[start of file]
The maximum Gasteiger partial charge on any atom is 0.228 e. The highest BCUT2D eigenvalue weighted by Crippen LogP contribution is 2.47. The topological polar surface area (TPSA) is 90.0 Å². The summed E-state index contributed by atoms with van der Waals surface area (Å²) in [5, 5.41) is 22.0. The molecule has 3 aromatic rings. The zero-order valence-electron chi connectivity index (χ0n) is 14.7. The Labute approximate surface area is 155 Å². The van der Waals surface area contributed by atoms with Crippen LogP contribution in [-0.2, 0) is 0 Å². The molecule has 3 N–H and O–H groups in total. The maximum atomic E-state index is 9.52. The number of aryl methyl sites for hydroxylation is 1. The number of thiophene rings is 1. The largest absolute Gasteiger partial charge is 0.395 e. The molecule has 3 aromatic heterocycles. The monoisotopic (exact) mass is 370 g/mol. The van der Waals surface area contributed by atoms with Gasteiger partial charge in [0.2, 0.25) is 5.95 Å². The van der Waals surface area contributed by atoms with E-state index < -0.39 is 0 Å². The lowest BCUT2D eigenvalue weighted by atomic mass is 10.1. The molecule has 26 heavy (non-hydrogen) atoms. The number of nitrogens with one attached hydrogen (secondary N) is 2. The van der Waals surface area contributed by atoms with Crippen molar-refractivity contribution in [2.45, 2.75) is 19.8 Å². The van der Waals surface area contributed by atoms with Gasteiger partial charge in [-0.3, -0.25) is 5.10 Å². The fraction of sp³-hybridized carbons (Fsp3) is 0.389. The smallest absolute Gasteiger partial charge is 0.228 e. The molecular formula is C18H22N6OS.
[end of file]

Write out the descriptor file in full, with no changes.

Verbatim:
The maximum Gasteiger partial charge on any atom is 0.228 e. The highest BCUT2D eigenvalue weighted by Crippen LogP contribution is 2.47. The topological polar surface area (TPSA) is 90.0 Å². The summed E-state index contributed by atoms with van der Waals surface area (Å²) in [5, 5.41) is 22.0. The molecule has 3 aromatic rings. The zero-order valence-electron chi connectivity index (χ0n) is 14.7. The Labute approximate surface area is 155 Å². The van der Waals surface area contributed by atoms with Crippen LogP contribution in [-0.2, 0) is 0 Å². The molecule has 3 N–H and O–H groups in total. The maximum atomic E-state index is 9.52. The number of aryl methyl sites for hydroxylation is 1. The number of thiophene rings is 1. The largest absolute Gasteiger partial charge is 0.395 e. The molecule has 3 aromatic heterocycles. The monoisotopic (exact) mass is 370 g/mol. The van der Waals surface area contributed by atoms with Gasteiger partial charge in [0.2, 0.25) is 5.95 Å². The van der Waals surface area contributed by atoms with E-state index < -0.39 is 0 Å². The lowest BCUT2D eigenvalue weighted by atomic mass is 10.1. The molecule has 26 heavy (non-hydrogen) atoms. The number of nitrogens with one attached hydrogen (secondary N) is 2. The van der Waals surface area contributed by atoms with Crippen molar-refractivity contribution in [2.45, 2.75) is 19.8 Å². The van der Waals surface area contributed by atoms with Gasteiger partial charge in [-0.3, -0.25) is 5.10 Å². The fraction of sp³-hybridized carbons (Fsp3) is 0.389. The smallest absolute Gasteiger partial charge is 0.228 e. The molecular formula is C18H22N6OS.